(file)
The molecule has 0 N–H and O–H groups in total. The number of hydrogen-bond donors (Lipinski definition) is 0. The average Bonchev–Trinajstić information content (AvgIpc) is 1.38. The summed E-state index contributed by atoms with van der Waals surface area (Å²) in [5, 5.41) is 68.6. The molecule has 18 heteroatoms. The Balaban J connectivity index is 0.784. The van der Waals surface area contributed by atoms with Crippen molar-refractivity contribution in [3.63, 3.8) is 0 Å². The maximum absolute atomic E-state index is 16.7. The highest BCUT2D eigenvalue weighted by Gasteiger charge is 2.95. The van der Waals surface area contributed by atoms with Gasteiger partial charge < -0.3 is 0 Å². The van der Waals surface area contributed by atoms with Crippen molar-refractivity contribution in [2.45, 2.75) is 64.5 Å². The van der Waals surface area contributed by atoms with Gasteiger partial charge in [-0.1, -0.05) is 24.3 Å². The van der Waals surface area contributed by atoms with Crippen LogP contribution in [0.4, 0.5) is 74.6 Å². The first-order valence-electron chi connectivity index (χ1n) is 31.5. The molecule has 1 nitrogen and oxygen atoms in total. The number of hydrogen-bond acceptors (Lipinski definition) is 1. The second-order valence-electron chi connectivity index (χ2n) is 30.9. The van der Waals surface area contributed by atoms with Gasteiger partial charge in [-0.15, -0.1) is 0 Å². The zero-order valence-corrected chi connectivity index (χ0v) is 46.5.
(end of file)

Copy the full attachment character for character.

The molecule has 0 N–H and O–H groups in total. The number of hydrogen-bond donors (Lipinski definition) is 0. The average Bonchev–Trinajstić information content (AvgIpc) is 1.38. The summed E-state index contributed by atoms with van der Waals surface area (Å²) in [5, 5.41) is 68.6. The molecule has 18 heteroatoms. The Balaban J connectivity index is 0.784. The van der Waals surface area contributed by atoms with Crippen molar-refractivity contribution in [3.63, 3.8) is 0 Å². The maximum absolute atomic E-state index is 16.7. The highest BCUT2D eigenvalue weighted by Gasteiger charge is 2.95. The van der Waals surface area contributed by atoms with Gasteiger partial charge < -0.3 is 0 Å². The van der Waals surface area contributed by atoms with Crippen molar-refractivity contribution in [2.45, 2.75) is 64.5 Å². The van der Waals surface area contributed by atoms with Gasteiger partial charge in [-0.1, -0.05) is 24.3 Å². The van der Waals surface area contributed by atoms with Crippen LogP contribution in [0.4, 0.5) is 74.6 Å². The first-order valence-electron chi connectivity index (χ1n) is 31.5. The molecule has 1 nitrogen and oxygen atoms in total. The number of hydrogen-bond acceptors (Lipinski definition) is 1. The second-order valence-electron chi connectivity index (χ2n) is 30.9. The van der Waals surface area contributed by atoms with Gasteiger partial charge in [-0.15, -0.1) is 0 Å². The zero-order valence-corrected chi connectivity index (χ0v) is 46.5.